In recent years, conservative states have passed laws that have chipped away at the right to abortion with stricter regulations, including time limits, waiting periods and medical requirements on doctors and clinics. This year state lawmakers are going even further now that there's a conservative majority on the U.S. Supreme Court.

"The strategy here is that we will win," says Alabama Pro-Life Coalition President Eric Johnston, who helped craft the Alabama abortion ban.

"There are a lot of factors and the main one is two new judges that may give the ability to have Roe reviewed," Johnston said. "And Justice Ginsburg — no one knows about her health."

So states are pushing the envelope. Several, including Alabama's neighbors Georgia and Mississippi, have passed laws that prohibit abortion once a fetal heartbeat can be detected. But the drafters of the Alabama bill think by having no threshold other than if a woman is pregnant, their law might be the one ripe for Supreme Court review.

The National Organization for Women denounced the ban's passage.

"This unconstitutional measure would send women in the state back to the dark days of policymakers having control over their bodies, health and lives," the organization said in a statement. "NOW firmly believes that women have the constitutional right to safe, legal, affordable and accessible abortion care and we strongly oppose this bill and the other egregious pieces of legislation that extremist lawmakers are trying to pass in what they claim is an attempt to force the Supreme Court to overturn Roe."
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https://www.usatoday.com/story/opinion/voices/2019/05/15/alabama-ohio-abortion-heartbeat-restrictions-choice-column/3679623002/

I was 12 years old and pregnant. Alabama's abortion ban bill would punish girls like me.
Shannon Dingle, Opinion contributor Published 1:52 p.m. ET May 15, 2019 | Updated 4:07 p.m. ET May 15, 2019

Alabama Governor Kay Ivey has signed a near-total abortion ban into law. USA TODAY
Critics might say I'm the exception, not the norm, but that's exactly why abortion cannot be dictated by legislators. Every pregnancy is unique.



The author at a friend’s birthday party in Brandon, Florida, in August 1994,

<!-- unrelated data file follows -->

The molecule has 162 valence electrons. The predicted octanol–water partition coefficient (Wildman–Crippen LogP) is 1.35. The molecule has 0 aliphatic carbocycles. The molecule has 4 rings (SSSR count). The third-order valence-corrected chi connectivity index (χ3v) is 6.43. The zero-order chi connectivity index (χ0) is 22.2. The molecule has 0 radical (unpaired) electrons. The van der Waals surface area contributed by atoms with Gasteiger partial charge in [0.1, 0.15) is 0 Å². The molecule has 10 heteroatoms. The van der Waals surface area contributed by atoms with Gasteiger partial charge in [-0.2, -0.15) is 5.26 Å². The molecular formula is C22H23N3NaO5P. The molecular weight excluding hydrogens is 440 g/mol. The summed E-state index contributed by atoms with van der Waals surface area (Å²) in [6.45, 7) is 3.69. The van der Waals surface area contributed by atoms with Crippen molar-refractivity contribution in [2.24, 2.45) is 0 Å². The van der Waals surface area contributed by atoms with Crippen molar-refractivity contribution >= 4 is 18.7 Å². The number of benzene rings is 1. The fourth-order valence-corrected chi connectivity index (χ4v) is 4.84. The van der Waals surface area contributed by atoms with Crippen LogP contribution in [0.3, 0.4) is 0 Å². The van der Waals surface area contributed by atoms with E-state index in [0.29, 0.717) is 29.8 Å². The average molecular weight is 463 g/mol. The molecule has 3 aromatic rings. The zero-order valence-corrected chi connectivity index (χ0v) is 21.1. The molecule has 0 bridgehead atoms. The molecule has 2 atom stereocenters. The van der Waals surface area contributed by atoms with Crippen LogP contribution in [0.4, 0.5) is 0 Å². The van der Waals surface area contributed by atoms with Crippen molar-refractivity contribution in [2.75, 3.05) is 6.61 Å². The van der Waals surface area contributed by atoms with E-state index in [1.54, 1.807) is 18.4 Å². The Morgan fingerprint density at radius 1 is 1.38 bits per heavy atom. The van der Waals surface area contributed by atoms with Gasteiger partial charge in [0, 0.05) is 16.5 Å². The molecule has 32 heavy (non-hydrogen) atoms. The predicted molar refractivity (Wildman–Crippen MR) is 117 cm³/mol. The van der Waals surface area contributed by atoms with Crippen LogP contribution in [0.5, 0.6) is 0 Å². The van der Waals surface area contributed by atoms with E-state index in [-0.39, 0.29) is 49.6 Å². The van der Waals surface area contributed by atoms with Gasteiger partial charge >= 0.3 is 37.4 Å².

a month after she found out she was pregnant. (Photo: Family handout)
I was that 11-year-old pregnant by rape in Ohio, except I had just turned 12 and lived in Florida. There will be more children like us, including in Alabama when its near-total abortion ban, which doesn't include exceptions to rape victims, goes into effect.

Police reports tell the little girl's story: 26-year-old rapist, raped multiple times, pregnant but wouldn’t be allowed to have an abortion under a new Ohio law going into effect this July.

News commentators tell her story: some as an example, some as a detractor, some with more concern for their political message than her painful realities.

Twitter is debating her story: her age, her worth, her rapist, her pregnancy, her baby, her fetus, her rights, its rights.

She is 11. She has experienced and is experiencing violating trauma. Maybe someday she will tell her story, but today is not that day.

I can tell my story, though. I was newly 12. I lived in a suburb of Tampa. I had gotten my period a couple years before, and it came regularly once it started. I knew to expect it every 32 days.
An underage rape victim out of options

It was July, the summer between sixth and seventh grade, when days 33, 34, 35 and more passed with no period. I had read in one of my sister’s Seventeen magazines that periods aren’t always regular, so I figured this was my first one of those.

It wasn’t.

Read more commentary:

'Heartbeat bills' reveal extremist anti-abortion view that values unborn over women

Pro-life friends supported our children’s adoptions. But they balk at policies keeping them alive.